We’re thinking about re-usability more than ever before nowadays. One of the main problems with re-usable rockets, such as SpaceX’s Falcon 9 for example, is all the stress put on their legs when they land back down and that often causes damage. The solution to that problem could be… origami.
Re-thinking the way the rocket’s legs are built should make a difference and the researchers at the University of Washington turned to the old art of origami for answers and investigated how metamaterials could be structured in order to respond in different ways to impact forces.
The team created a paper model of a metamaterial using folding creases that “promotes the forces that relax stresses in the chain.”
“If you were wearing a football helmet made of this material and something hit the helmet, you’d never feel that hit on your head. By the time the energy reaches you, it’s no longer pushing. It’s pulling,” Jinkyu Yang, a UW associate professor of aeronautics and astronautics, explained.
“Metamaterials are like Legos. You can make all types of structures by repeating a single type of building block, or unit cell as we call it,” Yang said. “Depending on how you design your unit cell, you can create a material with unique mechanical properties that are unprecedented in nature.”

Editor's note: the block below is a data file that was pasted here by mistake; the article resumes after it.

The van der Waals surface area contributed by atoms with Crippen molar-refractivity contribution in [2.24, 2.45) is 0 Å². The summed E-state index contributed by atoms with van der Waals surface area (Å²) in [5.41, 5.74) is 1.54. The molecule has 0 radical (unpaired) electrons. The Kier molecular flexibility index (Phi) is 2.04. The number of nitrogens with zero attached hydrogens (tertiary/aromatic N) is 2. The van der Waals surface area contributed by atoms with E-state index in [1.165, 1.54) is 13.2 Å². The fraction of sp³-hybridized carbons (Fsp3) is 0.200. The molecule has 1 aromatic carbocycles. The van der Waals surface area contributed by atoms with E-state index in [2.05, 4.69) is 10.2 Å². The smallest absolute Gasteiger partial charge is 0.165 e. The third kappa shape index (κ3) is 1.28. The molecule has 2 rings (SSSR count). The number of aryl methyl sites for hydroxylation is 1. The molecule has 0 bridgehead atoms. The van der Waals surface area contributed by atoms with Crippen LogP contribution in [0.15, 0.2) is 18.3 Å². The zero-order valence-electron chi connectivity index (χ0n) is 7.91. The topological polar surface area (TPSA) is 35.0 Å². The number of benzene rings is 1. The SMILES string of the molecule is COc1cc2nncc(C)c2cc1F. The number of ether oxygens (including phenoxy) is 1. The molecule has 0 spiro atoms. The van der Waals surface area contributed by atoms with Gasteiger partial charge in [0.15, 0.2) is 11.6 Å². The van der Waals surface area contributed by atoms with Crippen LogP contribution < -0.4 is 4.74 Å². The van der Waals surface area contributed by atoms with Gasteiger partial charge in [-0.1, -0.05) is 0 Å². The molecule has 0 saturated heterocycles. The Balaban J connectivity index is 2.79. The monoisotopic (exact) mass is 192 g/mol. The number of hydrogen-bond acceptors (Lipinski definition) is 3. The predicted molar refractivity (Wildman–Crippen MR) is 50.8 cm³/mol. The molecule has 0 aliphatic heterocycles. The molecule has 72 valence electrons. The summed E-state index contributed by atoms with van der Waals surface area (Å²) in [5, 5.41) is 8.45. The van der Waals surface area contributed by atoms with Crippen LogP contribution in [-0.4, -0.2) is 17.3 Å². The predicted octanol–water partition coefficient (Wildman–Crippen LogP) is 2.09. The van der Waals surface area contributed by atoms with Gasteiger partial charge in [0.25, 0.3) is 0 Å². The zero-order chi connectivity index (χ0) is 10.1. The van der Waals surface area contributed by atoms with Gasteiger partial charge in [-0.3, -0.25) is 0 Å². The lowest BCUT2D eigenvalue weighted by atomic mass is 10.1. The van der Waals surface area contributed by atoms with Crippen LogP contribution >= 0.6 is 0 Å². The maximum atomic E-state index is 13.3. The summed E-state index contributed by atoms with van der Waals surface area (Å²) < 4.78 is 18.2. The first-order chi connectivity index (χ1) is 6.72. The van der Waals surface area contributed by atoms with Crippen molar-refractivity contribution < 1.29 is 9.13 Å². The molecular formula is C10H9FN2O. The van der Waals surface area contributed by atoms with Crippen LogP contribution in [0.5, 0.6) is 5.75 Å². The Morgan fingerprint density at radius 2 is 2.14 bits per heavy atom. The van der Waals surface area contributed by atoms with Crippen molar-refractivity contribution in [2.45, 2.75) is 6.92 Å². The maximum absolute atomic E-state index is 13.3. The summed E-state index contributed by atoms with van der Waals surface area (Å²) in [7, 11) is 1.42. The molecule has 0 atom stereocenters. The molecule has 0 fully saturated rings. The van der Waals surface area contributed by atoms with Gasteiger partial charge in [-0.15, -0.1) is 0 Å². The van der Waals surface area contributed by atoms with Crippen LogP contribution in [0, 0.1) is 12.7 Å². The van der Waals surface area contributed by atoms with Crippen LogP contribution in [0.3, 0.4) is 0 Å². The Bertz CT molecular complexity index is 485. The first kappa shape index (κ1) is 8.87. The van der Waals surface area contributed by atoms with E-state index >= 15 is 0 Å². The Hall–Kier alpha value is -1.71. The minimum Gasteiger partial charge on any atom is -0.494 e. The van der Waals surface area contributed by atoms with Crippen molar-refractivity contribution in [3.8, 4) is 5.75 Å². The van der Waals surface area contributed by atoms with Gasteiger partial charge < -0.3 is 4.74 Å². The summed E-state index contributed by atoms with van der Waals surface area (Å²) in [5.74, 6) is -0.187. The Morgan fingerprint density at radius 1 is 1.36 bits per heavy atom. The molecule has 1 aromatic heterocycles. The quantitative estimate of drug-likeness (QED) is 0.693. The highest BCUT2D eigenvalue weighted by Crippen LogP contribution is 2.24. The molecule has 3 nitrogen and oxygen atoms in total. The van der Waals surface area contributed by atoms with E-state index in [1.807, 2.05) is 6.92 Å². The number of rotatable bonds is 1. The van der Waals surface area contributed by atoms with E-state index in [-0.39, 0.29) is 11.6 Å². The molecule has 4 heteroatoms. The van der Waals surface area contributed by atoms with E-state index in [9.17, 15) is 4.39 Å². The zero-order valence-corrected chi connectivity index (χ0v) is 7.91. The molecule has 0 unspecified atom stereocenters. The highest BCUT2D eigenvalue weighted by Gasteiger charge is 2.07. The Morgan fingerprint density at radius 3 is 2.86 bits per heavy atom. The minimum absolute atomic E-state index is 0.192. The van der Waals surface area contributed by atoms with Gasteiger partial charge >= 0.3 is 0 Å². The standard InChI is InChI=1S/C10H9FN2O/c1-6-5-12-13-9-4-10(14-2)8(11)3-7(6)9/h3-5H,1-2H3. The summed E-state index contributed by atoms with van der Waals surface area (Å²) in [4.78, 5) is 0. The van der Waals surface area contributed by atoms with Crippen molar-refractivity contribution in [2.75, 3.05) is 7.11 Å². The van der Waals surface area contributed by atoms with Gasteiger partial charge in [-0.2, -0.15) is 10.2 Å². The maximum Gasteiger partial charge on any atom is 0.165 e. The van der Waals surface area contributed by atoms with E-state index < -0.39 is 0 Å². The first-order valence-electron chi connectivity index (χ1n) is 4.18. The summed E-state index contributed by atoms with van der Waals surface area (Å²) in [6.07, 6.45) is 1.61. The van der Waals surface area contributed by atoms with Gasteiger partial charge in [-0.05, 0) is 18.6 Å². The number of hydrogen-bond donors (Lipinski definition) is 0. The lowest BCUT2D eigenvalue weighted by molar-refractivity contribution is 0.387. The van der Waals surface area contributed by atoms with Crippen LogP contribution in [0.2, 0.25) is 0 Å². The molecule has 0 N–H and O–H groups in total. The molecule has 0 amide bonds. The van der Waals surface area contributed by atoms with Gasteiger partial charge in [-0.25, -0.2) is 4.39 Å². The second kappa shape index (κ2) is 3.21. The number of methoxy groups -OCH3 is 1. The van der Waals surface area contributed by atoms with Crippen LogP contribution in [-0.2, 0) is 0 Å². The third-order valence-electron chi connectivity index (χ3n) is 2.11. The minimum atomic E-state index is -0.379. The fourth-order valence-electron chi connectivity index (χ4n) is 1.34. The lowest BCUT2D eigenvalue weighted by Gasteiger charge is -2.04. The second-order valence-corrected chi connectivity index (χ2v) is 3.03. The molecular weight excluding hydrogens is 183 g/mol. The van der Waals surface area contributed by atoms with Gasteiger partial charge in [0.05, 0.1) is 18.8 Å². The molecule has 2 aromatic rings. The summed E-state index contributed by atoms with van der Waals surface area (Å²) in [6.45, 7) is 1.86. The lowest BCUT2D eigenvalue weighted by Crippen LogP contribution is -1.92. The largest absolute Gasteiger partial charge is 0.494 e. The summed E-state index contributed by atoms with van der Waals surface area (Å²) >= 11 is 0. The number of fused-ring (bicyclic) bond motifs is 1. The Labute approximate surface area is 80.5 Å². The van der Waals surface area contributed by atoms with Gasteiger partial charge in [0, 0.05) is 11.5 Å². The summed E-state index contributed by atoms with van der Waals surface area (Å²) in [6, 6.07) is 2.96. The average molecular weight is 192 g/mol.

So Yang and UW aeronautics and astronautics doctoral student Yasuhiro Miyazawa turned to origami in order to create their cell.
They used a laser cutter to cut across dotted lines into paper where it’s supposed to be folded, in the shape of a cylindrical structure. They glued acrylic caps on both ends and connected the cells into a chain.
They lined up 20 cells afterwards and connected one end to a device that applied pressure, capturing the reaction of the material via six GoPro cameras.
As expected, the origami cell chain performed very well: the force applied at one end never made it all the way up to the end of the chain. It was replaced instead by the tension force that started as the unit cells propagated faster down the chain.
The only time the unit cells at the end felt any of the tension was when it was pulling them back.
“Impact is a problem we encounter on a daily basis, and our system provides a completely new approach to reducing its effects. For example, we’d like to use it to help both people and cars fare better in car accidents,” Yang went on to say. “Right now it’s made out of paper, but we plan to make it out of a composite material. Ideally, we could optimize the material for each specific application.”
The team published their result in the Science Advances journal.